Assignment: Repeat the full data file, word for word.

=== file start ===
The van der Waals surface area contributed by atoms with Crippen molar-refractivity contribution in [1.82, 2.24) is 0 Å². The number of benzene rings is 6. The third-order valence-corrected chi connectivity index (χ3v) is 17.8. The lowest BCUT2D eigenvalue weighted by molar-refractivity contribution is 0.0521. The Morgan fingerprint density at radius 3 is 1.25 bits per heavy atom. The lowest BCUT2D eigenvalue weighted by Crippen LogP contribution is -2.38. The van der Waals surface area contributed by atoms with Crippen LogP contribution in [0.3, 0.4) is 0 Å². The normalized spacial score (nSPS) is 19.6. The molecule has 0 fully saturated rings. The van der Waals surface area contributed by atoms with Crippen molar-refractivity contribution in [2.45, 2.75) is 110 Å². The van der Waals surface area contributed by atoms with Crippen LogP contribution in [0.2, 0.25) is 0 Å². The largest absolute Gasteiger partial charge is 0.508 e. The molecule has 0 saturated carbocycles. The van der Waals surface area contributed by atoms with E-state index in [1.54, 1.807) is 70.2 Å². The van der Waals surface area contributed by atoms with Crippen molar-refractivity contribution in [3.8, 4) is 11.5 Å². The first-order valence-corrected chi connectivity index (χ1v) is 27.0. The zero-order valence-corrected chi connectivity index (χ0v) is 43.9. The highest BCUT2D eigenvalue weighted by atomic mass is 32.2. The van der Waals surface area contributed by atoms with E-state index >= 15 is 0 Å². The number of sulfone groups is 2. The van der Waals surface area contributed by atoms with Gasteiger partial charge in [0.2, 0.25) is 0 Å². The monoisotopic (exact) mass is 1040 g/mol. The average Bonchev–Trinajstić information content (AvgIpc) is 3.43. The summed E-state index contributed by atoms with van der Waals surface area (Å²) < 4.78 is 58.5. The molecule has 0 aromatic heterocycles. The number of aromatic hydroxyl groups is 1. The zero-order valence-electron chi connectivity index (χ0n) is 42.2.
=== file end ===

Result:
The van der Waals surface area contributed by atoms with Crippen molar-refractivity contribution in [1.82, 2.24) is 0 Å². The number of benzene rings is 6. The third-order valence-corrected chi connectivity index (χ3v) is 17.8. The lowest BCUT2D eigenvalue weighted by molar-refractivity contribution is 0.0521. The Morgan fingerprint density at radius 3 is 1.25 bits per heavy atom. The lowest BCUT2D eigenvalue weighted by Crippen LogP contribution is -2.38. The van der Waals surface area contributed by atoms with Crippen LogP contribution in [0.3, 0.4) is 0 Å². The normalized spacial score (nSPS) is 19.6. The molecule has 0 fully saturated rings. The van der Waals surface area contributed by atoms with Crippen molar-refractivity contribution in [2.45, 2.75) is 110 Å². The van der Waals surface area contributed by atoms with Crippen LogP contribution in [0.2, 0.25) is 0 Å². The largest absolute Gasteiger partial charge is 0.508 e. The molecule has 0 saturated carbocycles. The van der Waals surface area contributed by atoms with E-state index in [1.54, 1.807) is 70.2 Å². The van der Waals surface area contributed by atoms with Crippen molar-refractivity contribution in [3.8, 4) is 11.5 Å². The first-order valence-corrected chi connectivity index (χ1v) is 27.0. The zero-order valence-corrected chi connectivity index (χ0v) is 43.9. The highest BCUT2D eigenvalue weighted by atomic mass is 32.2. The van der Waals surface area contributed by atoms with E-state index >= 15 is 0 Å². The number of sulfone groups is 2. The van der Waals surface area contributed by atoms with Gasteiger partial charge in [0.2, 0.25) is 0 Å². The monoisotopic (exact) mass is 1040 g/mol. The average Bonchev–Trinajstić information content (AvgIpc) is 3.43. The summed E-state index contributed by atoms with van der Waals surface area (Å²) < 4.78 is 58.5. The molecule has 0 aromatic heterocycles. The number of aromatic hydroxyl groups is 1. The zero-order valence-electron chi connectivity index (χ0n) is 42.2.